This issue must be challenged. It's a very personal issue to families at BSC or in the LASD schools. But to those of us living outside of Los Altos, where charter and district schools are hanging on every decision and appeal, in order to strategically redeploy resources in their favor, this issue has much greater implications.
If the appeal stands, it becomes precedent impacting many other disputes current and pending around the state.
Posted by email@example.com, a resident of another community, on Dec 2, 2011 at 7:17 pm
Mommio, like many parents, I have been one of those "applicants" they speak of. It was just part of the decision process. Applying doesn't mean anything.
That said, with a few well placed flyers in places outside of our district BCS could get TEN THOUSAND applications if they wanted to. It proves nothing. Who wouldn't want to come to our top-scoring school district and our lovely schools we spent so much money making great?
And no, you do NOT have the right to kick my children out of their school so you can engage in some sort of private "experiment" with education. I like my children's school and it was created through a DEMOCRATIC PROCESS which is the only civilized way for public assets to be utilized. Anything else is just private people appropriating public assets for their own private desires. In the case of BCS that private desire was: "revenge".
The next gang of lawyers will probably have some other desire if this scourge is not stopped. It will be open season on our very best schools. Why start a charter in a needy area? It's more fun to simply grab kids from an already-top district and then brag about your super-high test scores.
You have every right to create a PRIVATE school with your own money. This is what America is all about: private money chasing a dream. You might even make something great. More power to you.
Grabbing public money and resources to perform your own private experiments is pull-peddling lawyer-driven corruption, not "choice". It is NOT in the spirit of Silicon Valley entrepreneurism. Instead it's "who ever has the best lawyers wins".
Boutique Charters (like BCS) are a step backwards for both public AND private education.
Posted by Ron Haley, a resident of another community, on Dec 2, 2011 at 7:57 pm
My preference is Covington, as that allows all LASD students to attend the same neighborhood school they would have in 2001. With the new construction on El Camino/San Antonio, LASD will need to modify boundaries in the near term.
BCS isn't circumventing the law - the law was written for schools like BCS. Prop 39 was passed by California voters, and is the law!
I continue to be amazed at the number of LASD residents that are comfortable discriminating against children that live within the LASD. All this screaming because the courts have affirmed that all LASD children should receive equal facilities. It's no wonder so many posters don't have the courage to comment under their real names.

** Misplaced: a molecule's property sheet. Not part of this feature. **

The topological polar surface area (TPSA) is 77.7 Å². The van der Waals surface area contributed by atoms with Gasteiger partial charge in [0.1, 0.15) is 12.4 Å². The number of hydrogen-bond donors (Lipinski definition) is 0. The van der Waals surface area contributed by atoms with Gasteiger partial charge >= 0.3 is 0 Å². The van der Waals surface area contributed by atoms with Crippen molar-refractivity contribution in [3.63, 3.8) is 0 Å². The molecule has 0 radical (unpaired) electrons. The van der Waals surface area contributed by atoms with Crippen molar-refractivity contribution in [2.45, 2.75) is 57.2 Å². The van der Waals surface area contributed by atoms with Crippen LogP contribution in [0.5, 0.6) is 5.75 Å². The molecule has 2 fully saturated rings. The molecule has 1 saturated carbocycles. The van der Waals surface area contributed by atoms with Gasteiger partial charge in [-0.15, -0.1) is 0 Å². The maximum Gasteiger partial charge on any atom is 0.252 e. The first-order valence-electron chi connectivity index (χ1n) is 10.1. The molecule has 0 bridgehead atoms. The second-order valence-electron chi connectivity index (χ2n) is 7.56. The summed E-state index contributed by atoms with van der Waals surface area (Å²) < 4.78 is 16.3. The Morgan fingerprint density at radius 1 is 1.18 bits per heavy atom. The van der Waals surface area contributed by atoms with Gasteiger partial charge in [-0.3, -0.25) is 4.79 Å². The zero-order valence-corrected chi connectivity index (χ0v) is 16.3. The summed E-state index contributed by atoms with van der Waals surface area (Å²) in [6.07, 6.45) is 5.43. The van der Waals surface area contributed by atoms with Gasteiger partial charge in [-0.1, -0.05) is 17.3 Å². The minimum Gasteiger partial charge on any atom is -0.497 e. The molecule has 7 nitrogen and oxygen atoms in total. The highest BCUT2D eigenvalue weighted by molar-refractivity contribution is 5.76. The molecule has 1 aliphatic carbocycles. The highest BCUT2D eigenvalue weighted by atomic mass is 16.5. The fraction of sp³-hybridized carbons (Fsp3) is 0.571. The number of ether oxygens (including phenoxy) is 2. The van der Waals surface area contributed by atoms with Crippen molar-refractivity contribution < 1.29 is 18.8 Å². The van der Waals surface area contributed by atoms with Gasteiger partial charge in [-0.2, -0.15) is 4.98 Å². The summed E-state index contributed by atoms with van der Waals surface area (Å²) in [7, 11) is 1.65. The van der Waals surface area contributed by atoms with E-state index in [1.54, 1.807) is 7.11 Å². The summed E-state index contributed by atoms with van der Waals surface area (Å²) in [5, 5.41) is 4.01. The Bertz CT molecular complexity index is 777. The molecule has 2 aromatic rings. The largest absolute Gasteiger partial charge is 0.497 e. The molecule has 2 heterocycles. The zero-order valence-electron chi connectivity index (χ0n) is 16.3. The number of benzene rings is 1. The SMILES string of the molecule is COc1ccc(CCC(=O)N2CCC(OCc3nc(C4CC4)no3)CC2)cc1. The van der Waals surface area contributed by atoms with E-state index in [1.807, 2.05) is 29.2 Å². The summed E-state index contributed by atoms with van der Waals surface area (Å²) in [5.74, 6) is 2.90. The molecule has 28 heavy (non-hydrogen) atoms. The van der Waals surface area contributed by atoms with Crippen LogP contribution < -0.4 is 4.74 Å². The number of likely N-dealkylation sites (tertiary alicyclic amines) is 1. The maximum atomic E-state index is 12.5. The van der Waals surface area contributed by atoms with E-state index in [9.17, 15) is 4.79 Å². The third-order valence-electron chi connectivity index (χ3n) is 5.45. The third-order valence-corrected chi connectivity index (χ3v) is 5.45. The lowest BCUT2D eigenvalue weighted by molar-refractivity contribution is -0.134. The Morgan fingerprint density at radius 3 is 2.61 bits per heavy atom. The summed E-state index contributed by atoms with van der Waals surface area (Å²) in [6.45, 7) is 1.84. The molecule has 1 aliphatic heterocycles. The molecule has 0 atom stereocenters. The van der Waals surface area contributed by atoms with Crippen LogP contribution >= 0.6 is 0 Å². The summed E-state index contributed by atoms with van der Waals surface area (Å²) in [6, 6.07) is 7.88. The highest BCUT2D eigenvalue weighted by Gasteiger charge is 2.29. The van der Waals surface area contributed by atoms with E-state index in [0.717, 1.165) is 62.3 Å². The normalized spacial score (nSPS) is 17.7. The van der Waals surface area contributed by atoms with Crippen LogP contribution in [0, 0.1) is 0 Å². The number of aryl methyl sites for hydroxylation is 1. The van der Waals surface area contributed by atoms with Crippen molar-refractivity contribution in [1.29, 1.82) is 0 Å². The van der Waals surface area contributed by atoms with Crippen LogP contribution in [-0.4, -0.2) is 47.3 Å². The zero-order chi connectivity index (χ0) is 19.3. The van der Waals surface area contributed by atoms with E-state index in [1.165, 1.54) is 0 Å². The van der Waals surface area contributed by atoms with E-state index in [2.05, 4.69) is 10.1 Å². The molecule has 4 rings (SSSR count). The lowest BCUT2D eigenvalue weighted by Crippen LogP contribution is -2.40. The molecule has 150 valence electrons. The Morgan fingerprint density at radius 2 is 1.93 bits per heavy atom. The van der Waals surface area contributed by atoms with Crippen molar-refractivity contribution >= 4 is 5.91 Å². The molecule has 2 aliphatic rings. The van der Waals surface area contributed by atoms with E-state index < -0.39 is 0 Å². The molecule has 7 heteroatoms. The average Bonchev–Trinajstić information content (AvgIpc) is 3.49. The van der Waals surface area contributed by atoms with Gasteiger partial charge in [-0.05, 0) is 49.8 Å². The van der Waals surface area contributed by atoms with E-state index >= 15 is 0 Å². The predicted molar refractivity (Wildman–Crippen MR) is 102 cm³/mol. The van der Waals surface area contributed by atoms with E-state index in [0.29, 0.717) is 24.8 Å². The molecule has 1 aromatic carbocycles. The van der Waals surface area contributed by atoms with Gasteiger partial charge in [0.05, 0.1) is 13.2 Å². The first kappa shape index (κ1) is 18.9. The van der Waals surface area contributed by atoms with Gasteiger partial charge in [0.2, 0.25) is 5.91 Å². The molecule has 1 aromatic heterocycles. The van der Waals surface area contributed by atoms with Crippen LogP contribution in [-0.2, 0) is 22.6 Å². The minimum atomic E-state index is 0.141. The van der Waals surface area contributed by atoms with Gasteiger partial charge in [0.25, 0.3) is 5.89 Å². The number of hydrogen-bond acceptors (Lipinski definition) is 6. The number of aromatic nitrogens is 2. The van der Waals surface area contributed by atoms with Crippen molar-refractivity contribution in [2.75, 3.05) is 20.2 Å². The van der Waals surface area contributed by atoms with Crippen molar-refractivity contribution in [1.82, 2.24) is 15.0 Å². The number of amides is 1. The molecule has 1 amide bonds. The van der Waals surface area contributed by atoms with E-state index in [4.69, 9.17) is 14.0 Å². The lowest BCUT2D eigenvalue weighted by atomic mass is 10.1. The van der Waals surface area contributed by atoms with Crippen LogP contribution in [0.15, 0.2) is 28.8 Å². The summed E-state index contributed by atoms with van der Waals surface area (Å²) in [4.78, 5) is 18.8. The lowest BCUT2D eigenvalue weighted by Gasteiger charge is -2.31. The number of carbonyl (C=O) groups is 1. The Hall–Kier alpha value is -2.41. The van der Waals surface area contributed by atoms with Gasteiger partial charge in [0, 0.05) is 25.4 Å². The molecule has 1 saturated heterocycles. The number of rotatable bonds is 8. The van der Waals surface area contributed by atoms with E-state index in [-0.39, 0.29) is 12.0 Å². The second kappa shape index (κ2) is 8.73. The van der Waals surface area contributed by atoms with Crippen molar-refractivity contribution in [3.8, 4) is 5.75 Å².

Posted by Mommio, a resident of another community, on Dec 2, 2011 at 8:36 pm
The only "private" school in this discussion is the one you keep acting like you "own." Might I remind you, the campus is public land, the district is mandated to serve the the students who elect "public" school and BCS is a public school despite how many times you try to define it otherwise. Your children, while I am sure are quite lovely and deserving, are no more or less so than mine. Get that through your head.
Posted by Byzantine Logic, a resident of the The Crossings neighborhood, on Dec 2, 2011 at 9:20 pm
Why would any kid/parent ever care about where they would have gone over 10 years ago (2001)? For any currently enrolled kid/parent, going back to 2001 would likely mean a change of school; why would anybody want that?
Sounds just as logical as having in 2012 an enrollment preference based on last millennium attendance areas whose maps are nowhere to be found ....oh wait somebody actually did that.
I'm not sure there is a solution that will be equitable to all parties but I'm certain it won't be found by remaining stuck in the past decade.
BCS (and to some extent LASD) cheerleaders, move on already! None of your kids were in school in 2001. A large portion of your school parents were not even LASD residents at that time.
Posted by firstname.lastname@example.org, a resident of another community, on Dec 3, 2011 at 12:14 am
Mommio, if you REALLY think that the voters would have passed Prop 39 with the billionaire founders of BCS in mind, then there's clearly no reasoning with you. Further, if you don't know the difference between an publicly elected board and a private group of OWNERS of a school then I guess we can't even agree on simple English definitions.
No honest person would ever believe either of these things.
If you really think that Los Altos and Hills voters are really that stupid, you should recall that Measure E was PASSED by a 2/3 majority despite the despicable dishonest attempts by BCS supporters to lie to voters in order to get it voted down. There's actually some honestly left in this world despite what you might think.